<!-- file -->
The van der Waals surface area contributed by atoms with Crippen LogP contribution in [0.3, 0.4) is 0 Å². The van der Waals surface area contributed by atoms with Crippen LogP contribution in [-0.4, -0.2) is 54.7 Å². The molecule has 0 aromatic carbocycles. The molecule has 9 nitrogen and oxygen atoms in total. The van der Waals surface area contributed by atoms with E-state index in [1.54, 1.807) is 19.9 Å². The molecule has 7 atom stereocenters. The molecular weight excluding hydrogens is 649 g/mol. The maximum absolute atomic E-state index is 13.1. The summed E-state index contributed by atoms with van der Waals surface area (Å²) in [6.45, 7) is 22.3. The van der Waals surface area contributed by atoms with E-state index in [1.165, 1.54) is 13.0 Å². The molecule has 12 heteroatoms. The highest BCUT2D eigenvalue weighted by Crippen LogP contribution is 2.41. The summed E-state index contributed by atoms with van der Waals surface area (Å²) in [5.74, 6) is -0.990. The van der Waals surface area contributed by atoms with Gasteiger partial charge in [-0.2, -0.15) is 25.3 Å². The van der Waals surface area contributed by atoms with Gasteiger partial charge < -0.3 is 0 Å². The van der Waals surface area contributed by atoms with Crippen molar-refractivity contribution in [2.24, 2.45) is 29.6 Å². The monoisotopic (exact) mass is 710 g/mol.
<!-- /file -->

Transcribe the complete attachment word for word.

The van der Waals surface area contributed by atoms with Crippen LogP contribution in [0.3, 0.4) is 0 Å². The van der Waals surface area contributed by atoms with Crippen LogP contribution in [-0.4, -0.2) is 54.7 Å². The molecule has 0 aromatic carbocycles. The molecule has 9 nitrogen and oxygen atoms in total. The van der Waals surface area contributed by atoms with E-state index in [1.54, 1.807) is 19.9 Å². The molecule has 7 atom stereocenters. The molecular weight excluding hydrogens is 649 g/mol. The maximum absolute atomic E-state index is 13.1. The summed E-state index contributed by atoms with van der Waals surface area (Å²) in [6.45, 7) is 22.3. The van der Waals surface area contributed by atoms with E-state index in [1.165, 1.54) is 13.0 Å². The molecule has 12 heteroatoms. The highest BCUT2D eigenvalue weighted by Crippen LogP contribution is 2.41. The summed E-state index contributed by atoms with van der Waals surface area (Å²) in [5.74, 6) is -0.990. The van der Waals surface area contributed by atoms with Gasteiger partial charge in [-0.2, -0.15) is 25.3 Å². The van der Waals surface area contributed by atoms with Gasteiger partial charge < -0.3 is 0 Å². The van der Waals surface area contributed by atoms with Crippen molar-refractivity contribution in [2.24, 2.45) is 29.6 Å². The monoisotopic (exact) mass is 710 g/mol.